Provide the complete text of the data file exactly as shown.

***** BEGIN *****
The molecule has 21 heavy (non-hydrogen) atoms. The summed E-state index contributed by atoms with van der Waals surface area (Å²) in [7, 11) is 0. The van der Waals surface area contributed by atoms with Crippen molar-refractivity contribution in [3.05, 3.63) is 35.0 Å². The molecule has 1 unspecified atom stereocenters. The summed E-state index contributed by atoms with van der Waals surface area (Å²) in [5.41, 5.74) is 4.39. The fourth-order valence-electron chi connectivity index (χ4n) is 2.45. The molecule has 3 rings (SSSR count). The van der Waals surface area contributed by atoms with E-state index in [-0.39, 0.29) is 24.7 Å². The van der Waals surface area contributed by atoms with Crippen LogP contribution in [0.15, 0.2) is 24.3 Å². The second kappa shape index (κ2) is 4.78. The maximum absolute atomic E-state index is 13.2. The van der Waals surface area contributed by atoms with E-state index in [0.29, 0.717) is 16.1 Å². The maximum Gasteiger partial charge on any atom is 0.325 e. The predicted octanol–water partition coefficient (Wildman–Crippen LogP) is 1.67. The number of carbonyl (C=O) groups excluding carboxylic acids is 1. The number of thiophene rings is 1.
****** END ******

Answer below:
The molecule has 21 heavy (non-hydrogen) atoms. The summed E-state index contributed by atoms with van der Waals surface area (Å²) in [7, 11) is 0. The van der Waals surface area contributed by atoms with Crippen molar-refractivity contribution in [3.05, 3.63) is 35.0 Å². The molecule has 1 unspecified atom stereocenters. The summed E-state index contributed by atoms with van der Waals surface area (Å²) in [5.41, 5.74) is 4.39. The fourth-order valence-electron chi connectivity index (χ4n) is 2.45. The molecule has 3 rings (SSSR count). The van der Waals surface area contributed by atoms with E-state index in [-0.39, 0.29) is 24.7 Å². The van der Waals surface area contributed by atoms with Crippen LogP contribution in [0.15, 0.2) is 24.3 Å². The second kappa shape index (κ2) is 4.78. The maximum absolute atomic E-state index is 13.2. The van der Waals surface area contributed by atoms with E-state index in [0.29, 0.717) is 16.1 Å². The maximum Gasteiger partial charge on any atom is 0.325 e. The predicted octanol–water partition coefficient (Wildman–Crippen LogP) is 1.67. The number of carbonyl (C=O) groups excluding carboxylic acids is 1. The number of thiophene rings is 1.